impossible by .signing tho bill and
making it a-daw.
The By Authority presses may
squirm and twist as much as to
them Hcemeth good; but tho fact
still remains that assuming the
truth of the Public Debt statement
made on June 1st, there is a dis
crepency of thirteen millions of
dollars between the receipts and
expenditure of coin at the Treas
ury in June and those reported in
Ten millions defalcation in the
United States Treasury is now the
rumor from Washington, coming on
top of the Credit Mobilier Radical
swindle, the squandering of the pub
lic domain, and the back salary
steal. What will bo the next de
velopment under Radical rule?
President Grant manages to
spend an hour seini-monthly at his
post iu Washington. Poor man
His salary ought to be raised to
$100,000 a year, lie works too
hard for his pay.
The Republican portion of the
farming community still seem to
bo unable to seo that the "protec
tion hobby" of their party is det
rimental to their welfare. It is
because their pnrtisanism blinds
No Republican platform ever
recognized the l ights of tho farmer.
It is entirely Republican legislation
of which tho farmers of the victim.
The class really most commanding
n American affairs which has so
long been silent and uncomplaining
under heavy burdens, is now likely
to say something. It is too late
for the Republican part)', which
lias always been the oppressor of
the fanner, to beg his support.
Hurrah for Governor Bill Al
len! there is no man in Ohio,
whose name has such magic to
arouse tho Democratic, masses to
action as his. Allen for Governor
and Tiiurmak for United States
Senator! "Now by St, George! the
work goes bravely on,"
A RfcuuitLicAN introduoed the
Grab Bill; a Republican Senate
confirmed it, nnd a Republican
President signed it. If this dosen't
make the Republican party respon
sible, then they are responsible for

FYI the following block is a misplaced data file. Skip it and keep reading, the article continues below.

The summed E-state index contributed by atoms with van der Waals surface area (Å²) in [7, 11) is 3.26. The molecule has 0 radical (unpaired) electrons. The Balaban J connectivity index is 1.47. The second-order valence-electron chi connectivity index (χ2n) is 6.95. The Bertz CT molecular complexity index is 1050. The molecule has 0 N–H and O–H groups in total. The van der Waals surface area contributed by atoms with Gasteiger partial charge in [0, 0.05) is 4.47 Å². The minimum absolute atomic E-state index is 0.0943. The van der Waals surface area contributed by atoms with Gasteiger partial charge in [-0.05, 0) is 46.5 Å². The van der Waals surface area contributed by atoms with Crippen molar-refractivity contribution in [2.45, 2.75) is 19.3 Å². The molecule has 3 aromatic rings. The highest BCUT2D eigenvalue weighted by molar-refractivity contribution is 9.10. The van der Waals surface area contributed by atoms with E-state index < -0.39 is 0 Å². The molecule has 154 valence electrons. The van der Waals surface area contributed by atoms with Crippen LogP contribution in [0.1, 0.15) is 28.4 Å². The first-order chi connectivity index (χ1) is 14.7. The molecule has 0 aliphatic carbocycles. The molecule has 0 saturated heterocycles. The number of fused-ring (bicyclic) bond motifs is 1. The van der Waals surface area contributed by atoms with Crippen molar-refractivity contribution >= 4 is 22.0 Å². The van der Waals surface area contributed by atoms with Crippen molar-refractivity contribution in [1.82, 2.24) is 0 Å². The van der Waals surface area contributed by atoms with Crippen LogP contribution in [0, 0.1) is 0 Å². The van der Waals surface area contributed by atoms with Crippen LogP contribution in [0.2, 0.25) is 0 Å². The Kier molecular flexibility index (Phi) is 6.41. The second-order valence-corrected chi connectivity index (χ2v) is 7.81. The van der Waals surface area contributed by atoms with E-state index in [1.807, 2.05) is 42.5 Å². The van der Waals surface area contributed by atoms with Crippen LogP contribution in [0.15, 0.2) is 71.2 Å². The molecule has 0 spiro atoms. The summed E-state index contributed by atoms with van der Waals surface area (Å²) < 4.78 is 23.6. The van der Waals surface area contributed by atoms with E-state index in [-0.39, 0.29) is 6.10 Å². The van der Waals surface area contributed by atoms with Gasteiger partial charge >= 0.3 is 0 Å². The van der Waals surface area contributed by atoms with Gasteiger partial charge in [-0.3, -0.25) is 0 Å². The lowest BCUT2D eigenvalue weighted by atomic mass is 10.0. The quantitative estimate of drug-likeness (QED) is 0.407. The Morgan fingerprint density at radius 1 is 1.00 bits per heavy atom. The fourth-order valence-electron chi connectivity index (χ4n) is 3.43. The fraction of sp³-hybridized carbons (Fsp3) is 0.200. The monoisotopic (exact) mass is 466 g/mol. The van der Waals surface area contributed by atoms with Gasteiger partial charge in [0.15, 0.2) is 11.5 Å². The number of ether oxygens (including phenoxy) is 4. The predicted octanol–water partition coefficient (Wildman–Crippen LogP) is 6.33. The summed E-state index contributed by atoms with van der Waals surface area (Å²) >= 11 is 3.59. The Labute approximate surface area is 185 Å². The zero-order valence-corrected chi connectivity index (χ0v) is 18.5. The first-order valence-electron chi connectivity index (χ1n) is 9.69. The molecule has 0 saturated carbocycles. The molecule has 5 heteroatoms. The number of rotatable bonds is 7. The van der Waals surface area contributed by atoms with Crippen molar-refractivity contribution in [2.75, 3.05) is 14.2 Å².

nothing that they do, '
Ben. Builer says, in his defense
of Grant's "salary, steal,", "That ns
a population of three and a half
millions jtaid, AyAiiiqToN. a salary
of 923,000, a population of thirty
eight and a half millions should pay
Grant $275,000." And, because
the people have not seen lit to pay
this . nice little sum, President
Grant undertakes to steal it from
the United States ; Treasury.
Honce; Ben. Butler, tho Ohio Re
publican State Convention, and the
Republican press indorse Grant's
It was under a Republican Ad
ministration that the salaries of
members of Congress were increas
ed from $5,100 to $7,000 a year,
and that of the President from
$25,000 to $50,000. Tho Republi
cans believe in a great and splen
did Government, which must be
sustained by large expenditures.
That of the Democracy is plain and
simple. All those in favor of low
taxes will vote the ticket headed by
William Allen in October,
The Republicans of Franklin
county have nominated James
Poin'dextkr, a colored mini of the
down-trodden race, for Representa
tive, If the wire-working clique of
Hepubllcansof Vinton county would
nominate Mr. C. W. Taylor, bar
ber, for Representative, at their
convention next Monday, it would
be dolngnn.net f Justice to tho
colored race,
Only one hundred and thirty
icven bushels of wheat, at $1 per
bushel, aro required to pay the Rad
ical President Grant, for lounging
about Long Branch each day.'
Pretty steep salary 1
General News.
The Marietta and Pittsburg
Railroad lacks only twenty miles of
complcion.' j ' '. 1 , .' '
Nelsonville claims to do mor